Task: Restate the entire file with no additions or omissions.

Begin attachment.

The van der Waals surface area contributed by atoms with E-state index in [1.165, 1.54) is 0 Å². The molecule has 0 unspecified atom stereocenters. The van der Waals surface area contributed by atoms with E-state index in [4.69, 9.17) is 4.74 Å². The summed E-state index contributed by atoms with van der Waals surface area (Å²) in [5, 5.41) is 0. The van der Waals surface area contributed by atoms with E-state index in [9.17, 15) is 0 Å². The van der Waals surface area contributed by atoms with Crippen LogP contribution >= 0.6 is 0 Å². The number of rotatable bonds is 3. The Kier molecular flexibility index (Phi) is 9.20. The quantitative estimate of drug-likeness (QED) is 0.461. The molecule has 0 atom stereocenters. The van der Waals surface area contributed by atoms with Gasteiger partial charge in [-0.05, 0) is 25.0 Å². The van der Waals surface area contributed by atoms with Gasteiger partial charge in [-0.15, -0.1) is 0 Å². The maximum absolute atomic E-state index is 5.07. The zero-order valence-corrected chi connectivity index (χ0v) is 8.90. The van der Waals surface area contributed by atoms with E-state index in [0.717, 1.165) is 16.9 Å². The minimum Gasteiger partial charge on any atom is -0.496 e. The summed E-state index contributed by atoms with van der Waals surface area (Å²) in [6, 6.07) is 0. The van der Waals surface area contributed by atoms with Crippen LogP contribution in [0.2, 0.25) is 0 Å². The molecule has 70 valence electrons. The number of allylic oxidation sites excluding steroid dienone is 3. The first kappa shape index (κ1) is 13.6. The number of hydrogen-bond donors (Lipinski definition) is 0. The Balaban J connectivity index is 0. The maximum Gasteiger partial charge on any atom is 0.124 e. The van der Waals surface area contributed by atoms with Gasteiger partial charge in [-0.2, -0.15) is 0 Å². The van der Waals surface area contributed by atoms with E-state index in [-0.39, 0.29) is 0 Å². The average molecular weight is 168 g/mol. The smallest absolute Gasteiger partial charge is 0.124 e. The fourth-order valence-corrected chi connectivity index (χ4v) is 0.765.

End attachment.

The van der Waals surface area contributed by atoms with E-state index in [1.165, 1.54) is 0 Å². The molecule has 0 unspecified atom stereocenters. The van der Waals surface area contributed by atoms with E-state index in [4.69, 9.17) is 4.74 Å². The summed E-state index contributed by atoms with van der Waals surface area (Å²) in [5, 5.41) is 0. The van der Waals surface area contributed by atoms with E-state index in [9.17, 15) is 0 Å². The van der Waals surface area contributed by atoms with Crippen LogP contribution >= 0.6 is 0 Å². The number of rotatable bonds is 3. The Kier molecular flexibility index (Phi) is 9.20. The quantitative estimate of drug-likeness (QED) is 0.461. The molecule has 0 atom stereocenters. The van der Waals surface area contributed by atoms with Gasteiger partial charge in [-0.05, 0) is 25.0 Å². The van der Waals surface area contributed by atoms with Gasteiger partial charge in [-0.15, -0.1) is 0 Å². The maximum absolute atomic E-state index is 5.07. The zero-order valence-corrected chi connectivity index (χ0v) is 8.90. The van der Waals surface area contributed by atoms with E-state index in [0.717, 1.165) is 16.9 Å². The minimum Gasteiger partial charge on any atom is -0.496 e. The summed E-state index contributed by atoms with van der Waals surface area (Å²) in [6, 6.07) is 0. The van der Waals surface area contributed by atoms with Crippen LogP contribution in [0.2, 0.25) is 0 Å². The molecule has 70 valence electrons. The number of allylic oxidation sites excluding steroid dienone is 3. The first kappa shape index (κ1) is 13.6. The number of hydrogen-bond donors (Lipinski definition) is 0. The Balaban J connectivity index is 0. The maximum Gasteiger partial charge on any atom is 0.124 e. The van der Waals surface area contributed by atoms with Gasteiger partial charge in [-0.2, -0.15) is 0 Å². The van der Waals surface area contributed by atoms with E-state index in [-0.39, 0.29) is 0 Å². The average molecular weight is 168 g/mol. The smallest absolute Gasteiger partial charge is 0.124 e. The fourth-order valence-corrected chi connectivity index (χ4v) is 0.765.